All Joel wants for Festivus
(Full disclosure: I met both of them when I was out in LA last January. But asking for phone numbers would have been unprofessional of me. At least that's what I keep telling myself late at night.)
But, since I'm in a festive mood, here's my list of Festivus wishings for the rest of 2007 and beyond:
Scrubs gets a chance to air a real series finale. Instead of saying "I hope the strike ends soon," which I think everyone is wishing for, I'm going pick individual shows that are affected most by the strike. Scrubs is one of them; Bill Lawrence is determined to give loyal fans a finale, whether it ever gets shot or not. But, you know and I know that a script reading on YouTube or whatever is going to pale next to a real series finale. Fans like us deserve some closure after being loyal to it for seven years, through all the time slot changes, Emmy snubs, cancellation threats, and the J.D. / Elliot mishegas. Hopefully, if NBC doesn't let Lawrence do a finale after the strike ends, one will air on ABC, who produces the show.
Pushing Daisies and Life get to finish their first seasons. We all know how good Daisies is. But who besides my brother Rich thought Life had any potential after its clunky pilot? Well, it did, becoming a procedural with intricate and unusual cases and a compelling lead character, rivetingly played by Damian Lewis. Even though each show had a contrived pre-strike "finale," all those episodes did was leave us wanting more. Especially with Daisies; I thought I'd get sick of the candy-coated world inhabited by Ned and Chuck, but the rotten center under that candy coating is what keeps me coming back.
The Daily Show and The Colbert Report don't suck when they come back. The late-night hosts are in a tough spot; honor the writers' strike or see their non-writing staffs get laid off? They all held out as long as they could, but now they're going to come back during the early part of January. All of the network shows -- even the sketch-laden Conan -- can make do without writers, even if the product is less than optimal, because most of these shows consist of interviews and other non-scripted material.. But what's going to happen with Jon Stewart's and Stephen Colbert's shows? Both are heavily reliant on scripted material, and both Stewart and Colbert would be going against the union if they wrote material for themselves. So, what are we going to see? Interviews? Improv? (Gulp) Real news? I know the producers and hosts will figure something. But it's not going to be pretty.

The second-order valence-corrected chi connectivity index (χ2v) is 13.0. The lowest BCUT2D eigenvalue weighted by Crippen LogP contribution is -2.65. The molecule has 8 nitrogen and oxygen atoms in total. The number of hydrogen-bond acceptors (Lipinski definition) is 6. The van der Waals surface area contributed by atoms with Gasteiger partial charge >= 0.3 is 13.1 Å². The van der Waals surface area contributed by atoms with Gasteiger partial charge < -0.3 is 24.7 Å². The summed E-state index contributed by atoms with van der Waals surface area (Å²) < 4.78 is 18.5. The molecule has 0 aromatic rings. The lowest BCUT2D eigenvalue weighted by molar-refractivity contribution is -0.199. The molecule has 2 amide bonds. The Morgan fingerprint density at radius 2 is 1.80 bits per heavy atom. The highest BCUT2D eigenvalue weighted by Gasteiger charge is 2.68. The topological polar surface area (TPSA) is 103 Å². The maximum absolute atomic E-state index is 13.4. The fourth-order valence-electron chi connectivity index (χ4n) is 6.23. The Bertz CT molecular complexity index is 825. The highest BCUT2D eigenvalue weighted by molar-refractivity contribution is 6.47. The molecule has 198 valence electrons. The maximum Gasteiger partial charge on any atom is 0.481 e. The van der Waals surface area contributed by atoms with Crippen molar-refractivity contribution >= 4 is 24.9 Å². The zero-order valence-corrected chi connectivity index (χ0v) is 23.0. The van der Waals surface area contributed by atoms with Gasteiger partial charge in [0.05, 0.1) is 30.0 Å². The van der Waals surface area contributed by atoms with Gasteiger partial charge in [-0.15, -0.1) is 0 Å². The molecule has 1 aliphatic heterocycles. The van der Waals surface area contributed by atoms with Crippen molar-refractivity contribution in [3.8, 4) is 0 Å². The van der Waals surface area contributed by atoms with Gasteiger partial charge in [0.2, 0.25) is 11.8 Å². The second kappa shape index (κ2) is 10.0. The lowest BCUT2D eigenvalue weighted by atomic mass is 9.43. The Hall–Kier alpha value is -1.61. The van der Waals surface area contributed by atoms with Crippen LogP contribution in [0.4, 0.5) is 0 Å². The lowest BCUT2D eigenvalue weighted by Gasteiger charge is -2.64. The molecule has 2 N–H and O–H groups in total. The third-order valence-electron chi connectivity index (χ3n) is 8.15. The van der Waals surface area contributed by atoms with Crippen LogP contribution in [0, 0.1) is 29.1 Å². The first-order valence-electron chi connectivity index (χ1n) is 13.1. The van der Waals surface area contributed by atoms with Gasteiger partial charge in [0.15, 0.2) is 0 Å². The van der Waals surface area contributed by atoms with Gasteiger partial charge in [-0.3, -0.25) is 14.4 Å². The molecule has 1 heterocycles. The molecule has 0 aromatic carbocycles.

Drew Carey gets a real shot as host of The Price is Right. Yes, he's not as polished as Bob Barker was. But that's OK; he's also personable approachable in an "everyguy" way that Barker did not have. So far, I think Drew's done a fine job on TPiR, and has made a marked improvement since his first somewhat uncomfortable weeks. The big test to me is that it still feels like the same show I've loved for my entire life, only with a lower-key host. Drew is proving that the games, excitement, and the thrill of seeing people win is what draws people to TPiR, not the host. (By the way, Drew shows a somewhat more serious side in a series of mini-documentaries he made for Reason.tv).
Anna Friel's phone number. Why not? Maybe the pattern will hold and I'll get to meet her during the next press tour (if there ever is one).